it would not be reproduced, it would not pay to reproduce and once it was a child, and at the same time it is the memory of things, not as they were, thought to be heading in a certain direction, ends unknown, all of a sudden going in a wholly unexpected direction the integrity of the gesture was lost, and the reduction to ends and desires the image of that idiot boy on a screen I see my memory at two removes extinguished theatre I mean professor and yours but you are not looking

and in no wise would it be true to say these two manners of appearing followed one upon the other but that in somewise I know not were they concurrent also Adam in The Thing Itself the thing itself might as well figure thought in the image of the hypocrite not the idiot

we are so many people in the manner of a lost world given the word or gesture of the appearance of victims and I amongst gathered together who don’t who can’t and who cannot recognise a crime who gather together in their want and in their lack of recognition and who do not ask who answers for it, for once it was a child and knew, but that in the want and lack of their recognition its answer goes unquestioned its question goes unasked

which is their question and i amongst and it is like the memory of smoke in a dream that on waking is the image of a face in sand that on looking you look does not ask anymore

anciency
CAPITAL CAPITAL CAPITAL
infemmarie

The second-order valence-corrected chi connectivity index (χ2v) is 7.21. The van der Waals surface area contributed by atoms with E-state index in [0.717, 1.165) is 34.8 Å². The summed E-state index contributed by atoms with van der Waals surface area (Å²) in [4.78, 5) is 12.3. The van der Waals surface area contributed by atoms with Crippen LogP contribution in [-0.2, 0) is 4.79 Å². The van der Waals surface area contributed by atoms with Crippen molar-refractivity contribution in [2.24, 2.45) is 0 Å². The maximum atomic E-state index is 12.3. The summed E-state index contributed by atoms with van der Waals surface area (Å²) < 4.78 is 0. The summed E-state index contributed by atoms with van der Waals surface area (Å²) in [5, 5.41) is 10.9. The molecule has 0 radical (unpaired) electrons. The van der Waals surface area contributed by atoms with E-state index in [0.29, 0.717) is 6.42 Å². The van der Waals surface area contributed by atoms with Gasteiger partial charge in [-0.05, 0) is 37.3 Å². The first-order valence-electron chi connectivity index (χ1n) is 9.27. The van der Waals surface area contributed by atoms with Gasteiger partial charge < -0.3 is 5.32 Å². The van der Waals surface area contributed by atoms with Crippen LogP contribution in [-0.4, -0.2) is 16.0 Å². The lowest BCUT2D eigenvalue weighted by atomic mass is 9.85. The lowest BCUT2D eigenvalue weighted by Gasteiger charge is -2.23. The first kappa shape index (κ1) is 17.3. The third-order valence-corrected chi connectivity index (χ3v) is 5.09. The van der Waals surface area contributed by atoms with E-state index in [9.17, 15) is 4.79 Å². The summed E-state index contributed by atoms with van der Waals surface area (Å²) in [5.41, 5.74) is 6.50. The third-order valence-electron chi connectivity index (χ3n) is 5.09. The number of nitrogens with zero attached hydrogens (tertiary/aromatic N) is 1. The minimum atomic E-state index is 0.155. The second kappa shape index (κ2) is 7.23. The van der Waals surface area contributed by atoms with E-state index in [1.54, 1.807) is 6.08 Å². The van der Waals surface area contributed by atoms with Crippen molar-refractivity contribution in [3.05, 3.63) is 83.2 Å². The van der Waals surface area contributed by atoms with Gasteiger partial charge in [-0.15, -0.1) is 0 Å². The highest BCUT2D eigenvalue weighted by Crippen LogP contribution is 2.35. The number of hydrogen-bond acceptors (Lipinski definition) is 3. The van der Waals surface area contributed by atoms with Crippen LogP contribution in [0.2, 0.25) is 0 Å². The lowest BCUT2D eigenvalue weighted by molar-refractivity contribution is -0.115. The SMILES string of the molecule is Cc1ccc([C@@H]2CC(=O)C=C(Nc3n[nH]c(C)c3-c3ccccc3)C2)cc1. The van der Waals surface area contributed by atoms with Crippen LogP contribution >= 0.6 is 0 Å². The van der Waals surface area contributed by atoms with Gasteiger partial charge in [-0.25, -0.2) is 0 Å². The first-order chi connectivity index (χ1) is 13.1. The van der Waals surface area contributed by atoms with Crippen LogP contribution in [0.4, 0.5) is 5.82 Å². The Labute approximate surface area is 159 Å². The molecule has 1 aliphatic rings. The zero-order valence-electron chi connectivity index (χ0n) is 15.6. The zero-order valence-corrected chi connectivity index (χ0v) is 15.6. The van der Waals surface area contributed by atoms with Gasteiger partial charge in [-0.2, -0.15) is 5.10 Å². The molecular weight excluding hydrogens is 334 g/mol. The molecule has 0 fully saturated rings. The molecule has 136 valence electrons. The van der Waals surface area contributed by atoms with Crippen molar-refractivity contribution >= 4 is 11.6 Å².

luz es tiempo
N-exile
point to point
representationalism
theatricality
theatrum philosophicum
X

Comments (0)

Permalink

XXX

XXX.

Do not speak this blessing

itwillenslaveyou

we did not know he penetrated her apart from her expression

blank possibly drugged mystical

and should peace peace is a sheet

a cool white sheet a clean and ironed one

expressionless

soothing easy eyes

good tears dripping in excess is it from their folds

secreting oracles

 

a dribble is a gathering together of images in a droplet

it strings secreting strings threads pearls in its secretion

as involuntary as a symptom

notatallunwilling

the will which hidden will seep out

in the night

in the night emissions

of satellites

 

and should peace peace be upon them

which is a sheet and flicks at their genitals

with the folded rectitude of paper

wet from the pen dripping ink

and albumen every edge it over

tang of egg or orange is it

inkwet in the sicklehairs

 

say it with sex say say it with art of lying

forgive the intrusion the cage was empty

and in my hand a group of opioids

a birdwing flaps drug it and in my hand

on my hand featherlight another

heart beat another open void

it overflows and in my prescription

does it in my script these lines

 

arenotcrossedout

...
imarginaleiro
luz es tiempo
point to point
thigein & conatus
X

Comments (0)

Permalink